How to Make the Crispiest French Fries of Your Life
Don't wait for accidentally near-burnt fries—make them yourself.
There are many articles on the internet that will tell you how to cook things "perfectly," but I ask you, fair reader, what exactly is "perfect"? Is there really one absolute way to savor anything? Sure, there are ideal states for some dishes, but isn't there also beauty in foods that are interesting ducklings and not flawless swans? What of those who covet the skin on pudding, or fight for the overdone corner from a pan of brownies? There are people out there who like their steaks cooked well done, and while I may believe these people are monsters, shouldn't they be allowed to live their lives how they want?
There are flavors and textures that are rarely spoken of and yet impossible to resist. One of the most seductive textures is also one of the most elusive: the near-burnt. I'm talking about the piece of pizza cheese that sticks to the box; the nub of fat that hangs off a steak bone; the tiny French fry that gets stuck in the basket and endures multiple dips in the fryer before breaking free and taking its place with its golden brown brethren. There's no need to cross your fingers and hope to win the French fry lottery when, in reality, you can make scandalously crispy potatoes in the comfort of your own home. They may not be traditionally good looking, but, in their own way, they will be the sexiest potatoes of them all.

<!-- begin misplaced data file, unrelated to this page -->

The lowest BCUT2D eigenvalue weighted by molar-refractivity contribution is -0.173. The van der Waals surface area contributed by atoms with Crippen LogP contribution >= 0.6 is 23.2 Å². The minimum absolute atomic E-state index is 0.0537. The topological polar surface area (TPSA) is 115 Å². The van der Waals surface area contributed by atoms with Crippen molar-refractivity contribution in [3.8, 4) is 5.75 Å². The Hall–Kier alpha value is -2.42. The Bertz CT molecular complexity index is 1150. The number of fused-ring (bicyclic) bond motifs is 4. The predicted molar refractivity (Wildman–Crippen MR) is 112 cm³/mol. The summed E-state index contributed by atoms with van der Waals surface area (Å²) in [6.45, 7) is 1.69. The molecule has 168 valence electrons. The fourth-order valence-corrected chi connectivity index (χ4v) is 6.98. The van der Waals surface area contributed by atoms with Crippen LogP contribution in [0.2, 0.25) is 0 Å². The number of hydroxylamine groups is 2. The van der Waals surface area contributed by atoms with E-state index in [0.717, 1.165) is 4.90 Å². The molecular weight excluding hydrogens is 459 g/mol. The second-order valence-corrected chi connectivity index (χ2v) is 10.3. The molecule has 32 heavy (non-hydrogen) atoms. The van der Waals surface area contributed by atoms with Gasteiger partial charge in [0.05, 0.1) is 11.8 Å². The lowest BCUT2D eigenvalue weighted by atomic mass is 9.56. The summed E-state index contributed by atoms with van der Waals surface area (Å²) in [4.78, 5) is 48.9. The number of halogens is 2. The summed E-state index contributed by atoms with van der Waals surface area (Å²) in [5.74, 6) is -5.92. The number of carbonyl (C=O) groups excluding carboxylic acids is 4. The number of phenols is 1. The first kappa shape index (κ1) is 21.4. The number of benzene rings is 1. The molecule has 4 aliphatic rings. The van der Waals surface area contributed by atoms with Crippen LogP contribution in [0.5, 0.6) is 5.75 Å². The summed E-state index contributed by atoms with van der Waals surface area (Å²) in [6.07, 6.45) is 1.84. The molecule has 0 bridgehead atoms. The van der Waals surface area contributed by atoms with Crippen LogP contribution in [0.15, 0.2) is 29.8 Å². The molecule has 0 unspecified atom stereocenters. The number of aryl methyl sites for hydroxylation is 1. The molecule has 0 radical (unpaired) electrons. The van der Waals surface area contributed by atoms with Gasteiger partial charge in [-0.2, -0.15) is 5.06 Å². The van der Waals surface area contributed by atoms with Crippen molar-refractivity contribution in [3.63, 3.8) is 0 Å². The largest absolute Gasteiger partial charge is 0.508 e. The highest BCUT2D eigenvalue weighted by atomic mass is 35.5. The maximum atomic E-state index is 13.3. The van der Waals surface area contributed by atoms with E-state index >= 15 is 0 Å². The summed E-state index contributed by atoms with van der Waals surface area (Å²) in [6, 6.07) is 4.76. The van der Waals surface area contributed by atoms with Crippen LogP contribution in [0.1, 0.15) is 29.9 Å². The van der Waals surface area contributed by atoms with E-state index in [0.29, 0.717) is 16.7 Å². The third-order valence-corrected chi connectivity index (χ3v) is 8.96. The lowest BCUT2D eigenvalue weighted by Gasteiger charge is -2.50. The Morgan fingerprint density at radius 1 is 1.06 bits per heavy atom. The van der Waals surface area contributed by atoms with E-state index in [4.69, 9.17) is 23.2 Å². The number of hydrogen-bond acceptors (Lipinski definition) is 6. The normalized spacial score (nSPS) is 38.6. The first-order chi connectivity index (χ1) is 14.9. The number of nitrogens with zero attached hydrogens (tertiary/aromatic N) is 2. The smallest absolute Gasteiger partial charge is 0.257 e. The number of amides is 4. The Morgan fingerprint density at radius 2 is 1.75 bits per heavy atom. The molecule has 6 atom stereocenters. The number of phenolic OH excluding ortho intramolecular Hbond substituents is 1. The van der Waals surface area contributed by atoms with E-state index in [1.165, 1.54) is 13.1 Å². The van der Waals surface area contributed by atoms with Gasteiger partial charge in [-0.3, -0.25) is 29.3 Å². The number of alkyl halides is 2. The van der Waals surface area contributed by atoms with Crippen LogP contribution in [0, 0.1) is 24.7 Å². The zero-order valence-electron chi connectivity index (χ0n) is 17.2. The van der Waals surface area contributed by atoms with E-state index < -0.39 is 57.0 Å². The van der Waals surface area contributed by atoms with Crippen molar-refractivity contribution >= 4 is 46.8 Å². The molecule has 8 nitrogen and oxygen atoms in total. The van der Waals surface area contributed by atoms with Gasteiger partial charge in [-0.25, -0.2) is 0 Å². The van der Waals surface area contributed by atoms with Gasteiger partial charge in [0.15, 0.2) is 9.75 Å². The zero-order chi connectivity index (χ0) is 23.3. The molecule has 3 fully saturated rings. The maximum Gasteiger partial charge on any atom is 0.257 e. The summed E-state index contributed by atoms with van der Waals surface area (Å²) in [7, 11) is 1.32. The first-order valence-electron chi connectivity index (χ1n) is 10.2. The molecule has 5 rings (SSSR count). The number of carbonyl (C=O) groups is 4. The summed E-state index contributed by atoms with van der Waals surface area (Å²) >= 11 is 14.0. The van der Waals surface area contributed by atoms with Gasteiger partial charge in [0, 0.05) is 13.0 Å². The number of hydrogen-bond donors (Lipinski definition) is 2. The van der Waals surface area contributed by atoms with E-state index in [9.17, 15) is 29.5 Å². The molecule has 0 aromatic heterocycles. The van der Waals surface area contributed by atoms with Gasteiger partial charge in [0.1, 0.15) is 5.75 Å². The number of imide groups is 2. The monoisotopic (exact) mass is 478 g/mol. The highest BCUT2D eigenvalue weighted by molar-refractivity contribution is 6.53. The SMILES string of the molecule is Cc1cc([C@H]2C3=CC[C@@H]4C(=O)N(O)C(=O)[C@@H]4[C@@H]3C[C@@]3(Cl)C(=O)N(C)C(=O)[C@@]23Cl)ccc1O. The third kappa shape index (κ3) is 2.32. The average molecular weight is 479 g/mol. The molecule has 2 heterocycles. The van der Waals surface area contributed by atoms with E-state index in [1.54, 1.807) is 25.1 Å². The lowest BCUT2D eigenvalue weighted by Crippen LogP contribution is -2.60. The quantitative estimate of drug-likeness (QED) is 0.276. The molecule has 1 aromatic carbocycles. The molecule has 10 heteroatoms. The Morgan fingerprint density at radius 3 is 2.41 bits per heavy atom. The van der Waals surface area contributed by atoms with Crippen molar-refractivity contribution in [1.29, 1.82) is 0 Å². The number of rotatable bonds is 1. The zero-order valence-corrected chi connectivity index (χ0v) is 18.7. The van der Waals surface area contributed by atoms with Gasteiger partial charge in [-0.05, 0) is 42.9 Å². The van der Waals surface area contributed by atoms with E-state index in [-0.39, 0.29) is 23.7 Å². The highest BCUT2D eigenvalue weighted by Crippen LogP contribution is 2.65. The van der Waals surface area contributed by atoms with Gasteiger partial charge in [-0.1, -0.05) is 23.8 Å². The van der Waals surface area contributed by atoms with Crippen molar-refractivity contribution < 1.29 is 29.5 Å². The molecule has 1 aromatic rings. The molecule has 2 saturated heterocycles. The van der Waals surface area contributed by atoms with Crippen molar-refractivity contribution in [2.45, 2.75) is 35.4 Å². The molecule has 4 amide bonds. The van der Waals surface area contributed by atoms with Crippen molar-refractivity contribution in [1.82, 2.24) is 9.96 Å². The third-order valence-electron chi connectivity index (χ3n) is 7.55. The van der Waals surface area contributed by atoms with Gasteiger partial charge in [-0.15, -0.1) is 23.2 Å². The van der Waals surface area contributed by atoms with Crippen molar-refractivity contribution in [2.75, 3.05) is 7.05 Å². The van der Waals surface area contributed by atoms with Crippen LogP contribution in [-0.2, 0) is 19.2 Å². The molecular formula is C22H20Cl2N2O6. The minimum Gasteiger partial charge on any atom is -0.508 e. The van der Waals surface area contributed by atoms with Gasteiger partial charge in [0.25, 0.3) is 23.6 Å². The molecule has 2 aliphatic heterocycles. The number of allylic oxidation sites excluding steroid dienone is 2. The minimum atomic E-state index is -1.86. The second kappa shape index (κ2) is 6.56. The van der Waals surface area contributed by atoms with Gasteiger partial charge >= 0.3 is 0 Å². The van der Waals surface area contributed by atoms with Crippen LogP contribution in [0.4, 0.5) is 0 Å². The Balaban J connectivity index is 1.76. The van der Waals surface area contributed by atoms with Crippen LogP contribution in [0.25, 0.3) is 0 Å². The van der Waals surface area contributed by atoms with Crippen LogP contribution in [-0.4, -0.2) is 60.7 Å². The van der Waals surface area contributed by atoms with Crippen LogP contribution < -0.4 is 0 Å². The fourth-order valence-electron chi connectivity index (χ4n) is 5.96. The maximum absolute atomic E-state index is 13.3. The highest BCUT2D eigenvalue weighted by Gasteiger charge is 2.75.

What you'll need:
- Cast iron or nonstick skillet
- A flat-bottomed pot slightly smaller than your skillet
- A large can or two small ones
- Frozen French fries, any cut
- A big microwave safe bowl
- A small sheet pan or platter, lined with paper towels
- High-heat oil, like Canola